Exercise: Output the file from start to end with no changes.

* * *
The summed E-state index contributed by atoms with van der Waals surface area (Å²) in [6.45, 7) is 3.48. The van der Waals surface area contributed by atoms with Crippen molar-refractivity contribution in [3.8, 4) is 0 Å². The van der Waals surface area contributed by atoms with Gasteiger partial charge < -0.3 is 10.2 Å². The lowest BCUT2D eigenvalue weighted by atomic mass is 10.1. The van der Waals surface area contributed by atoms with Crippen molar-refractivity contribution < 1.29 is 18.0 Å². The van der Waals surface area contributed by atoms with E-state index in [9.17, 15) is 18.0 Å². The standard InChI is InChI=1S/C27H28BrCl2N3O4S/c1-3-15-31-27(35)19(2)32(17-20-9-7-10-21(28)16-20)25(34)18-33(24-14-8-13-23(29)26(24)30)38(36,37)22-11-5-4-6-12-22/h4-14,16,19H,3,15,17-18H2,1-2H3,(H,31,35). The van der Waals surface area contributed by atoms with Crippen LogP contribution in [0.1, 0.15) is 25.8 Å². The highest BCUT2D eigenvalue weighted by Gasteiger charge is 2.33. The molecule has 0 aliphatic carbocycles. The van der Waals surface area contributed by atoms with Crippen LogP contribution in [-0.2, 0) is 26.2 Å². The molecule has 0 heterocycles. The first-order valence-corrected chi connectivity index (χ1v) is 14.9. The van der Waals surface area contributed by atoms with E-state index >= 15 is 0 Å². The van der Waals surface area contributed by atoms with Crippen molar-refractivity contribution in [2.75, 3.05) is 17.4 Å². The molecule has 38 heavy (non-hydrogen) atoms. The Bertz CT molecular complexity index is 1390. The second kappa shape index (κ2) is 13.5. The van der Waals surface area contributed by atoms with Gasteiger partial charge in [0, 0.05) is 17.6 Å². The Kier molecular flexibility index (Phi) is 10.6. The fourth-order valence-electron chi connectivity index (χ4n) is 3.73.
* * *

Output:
The summed E-state index contributed by atoms with van der Waals surface area (Å²) in [6.45, 7) is 3.48. The van der Waals surface area contributed by atoms with Crippen molar-refractivity contribution in [3.8, 4) is 0 Å². The van der Waals surface area contributed by atoms with Gasteiger partial charge < -0.3 is 10.2 Å². The lowest BCUT2D eigenvalue weighted by atomic mass is 10.1. The van der Waals surface area contributed by atoms with Crippen molar-refractivity contribution < 1.29 is 18.0 Å². The van der Waals surface area contributed by atoms with E-state index in [9.17, 15) is 18.0 Å². The standard InChI is InChI=1S/C27H28BrCl2N3O4S/c1-3-15-31-27(35)19(2)32(17-20-9-7-10-21(28)16-20)25(34)18-33(24-14-8-13-23(29)26(24)30)38(36,37)22-11-5-4-6-12-22/h4-14,16,19H,3,15,17-18H2,1-2H3,(H,31,35). The van der Waals surface area contributed by atoms with Crippen LogP contribution in [0.1, 0.15) is 25.8 Å². The highest BCUT2D eigenvalue weighted by Gasteiger charge is 2.33. The molecule has 0 aliphatic carbocycles. The van der Waals surface area contributed by atoms with Crippen LogP contribution in [-0.2, 0) is 26.2 Å². The molecule has 0 heterocycles. The first-order valence-corrected chi connectivity index (χ1v) is 14.9. The van der Waals surface area contributed by atoms with E-state index >= 15 is 0 Å². The van der Waals surface area contributed by atoms with Crippen molar-refractivity contribution in [2.75, 3.05) is 17.4 Å². The molecule has 38 heavy (non-hydrogen) atoms. The Bertz CT molecular complexity index is 1390. The second kappa shape index (κ2) is 13.5. The van der Waals surface area contributed by atoms with Gasteiger partial charge in [0, 0.05) is 17.6 Å². The Kier molecular flexibility index (Phi) is 10.6. The fourth-order valence-electron chi connectivity index (χ4n) is 3.73.